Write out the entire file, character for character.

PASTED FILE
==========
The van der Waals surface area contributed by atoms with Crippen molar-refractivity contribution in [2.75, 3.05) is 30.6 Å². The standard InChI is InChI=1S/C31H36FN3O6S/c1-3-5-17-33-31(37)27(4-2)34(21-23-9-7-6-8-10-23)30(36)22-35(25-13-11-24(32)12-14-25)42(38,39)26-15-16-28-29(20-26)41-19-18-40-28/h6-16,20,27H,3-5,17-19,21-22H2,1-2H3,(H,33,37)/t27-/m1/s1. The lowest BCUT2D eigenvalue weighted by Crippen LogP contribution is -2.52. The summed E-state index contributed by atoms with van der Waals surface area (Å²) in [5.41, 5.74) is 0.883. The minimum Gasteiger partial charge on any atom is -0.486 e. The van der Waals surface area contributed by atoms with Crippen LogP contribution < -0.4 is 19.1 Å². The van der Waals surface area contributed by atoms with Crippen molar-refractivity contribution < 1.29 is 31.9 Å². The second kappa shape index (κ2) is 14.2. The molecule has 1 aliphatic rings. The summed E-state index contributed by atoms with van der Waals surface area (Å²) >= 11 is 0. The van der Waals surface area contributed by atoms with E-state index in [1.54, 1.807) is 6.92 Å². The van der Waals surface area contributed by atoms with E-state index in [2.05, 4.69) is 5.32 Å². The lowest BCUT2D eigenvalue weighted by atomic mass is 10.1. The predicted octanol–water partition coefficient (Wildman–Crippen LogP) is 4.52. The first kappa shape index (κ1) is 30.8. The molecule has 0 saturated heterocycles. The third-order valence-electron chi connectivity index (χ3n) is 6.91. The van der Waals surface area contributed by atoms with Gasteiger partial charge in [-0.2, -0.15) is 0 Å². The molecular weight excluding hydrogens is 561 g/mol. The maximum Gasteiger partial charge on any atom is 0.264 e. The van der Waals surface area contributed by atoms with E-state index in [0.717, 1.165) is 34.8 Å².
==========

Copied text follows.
The van der Waals surface area contributed by atoms with Crippen molar-refractivity contribution in [2.75, 3.05) is 30.6 Å². The standard InChI is InChI=1S/C31H36FN3O6S/c1-3-5-17-33-31(37)27(4-2)34(21-23-9-7-6-8-10-23)30(36)22-35(25-13-11-24(32)12-14-25)42(38,39)26-15-16-28-29(20-26)41-19-18-40-28/h6-16,20,27H,3-5,17-19,21-22H2,1-2H3,(H,33,37)/t27-/m1/s1. The lowest BCUT2D eigenvalue weighted by Crippen LogP contribution is -2.52. The summed E-state index contributed by atoms with van der Waals surface area (Å²) in [5.41, 5.74) is 0.883. The minimum Gasteiger partial charge on any atom is -0.486 e. The van der Waals surface area contributed by atoms with Crippen LogP contribution < -0.4 is 19.1 Å². The van der Waals surface area contributed by atoms with Crippen molar-refractivity contribution < 1.29 is 31.9 Å². The second kappa shape index (κ2) is 14.2. The molecule has 1 aliphatic rings. The summed E-state index contributed by atoms with van der Waals surface area (Å²) >= 11 is 0. The van der Waals surface area contributed by atoms with E-state index in [1.54, 1.807) is 6.92 Å². The van der Waals surface area contributed by atoms with E-state index in [2.05, 4.69) is 5.32 Å². The lowest BCUT2D eigenvalue weighted by atomic mass is 10.1. The predicted octanol–water partition coefficient (Wildman–Crippen LogP) is 4.52. The first kappa shape index (κ1) is 30.8. The molecule has 0 saturated heterocycles. The third-order valence-electron chi connectivity index (χ3n) is 6.91. The van der Waals surface area contributed by atoms with Gasteiger partial charge in [-0.2, -0.15) is 0 Å². The molecular weight excluding hydrogens is 561 g/mol. The maximum Gasteiger partial charge on any atom is 0.264 e. The van der Waals surface area contributed by atoms with E-state index in [0.717, 1.165) is 34.8 Å².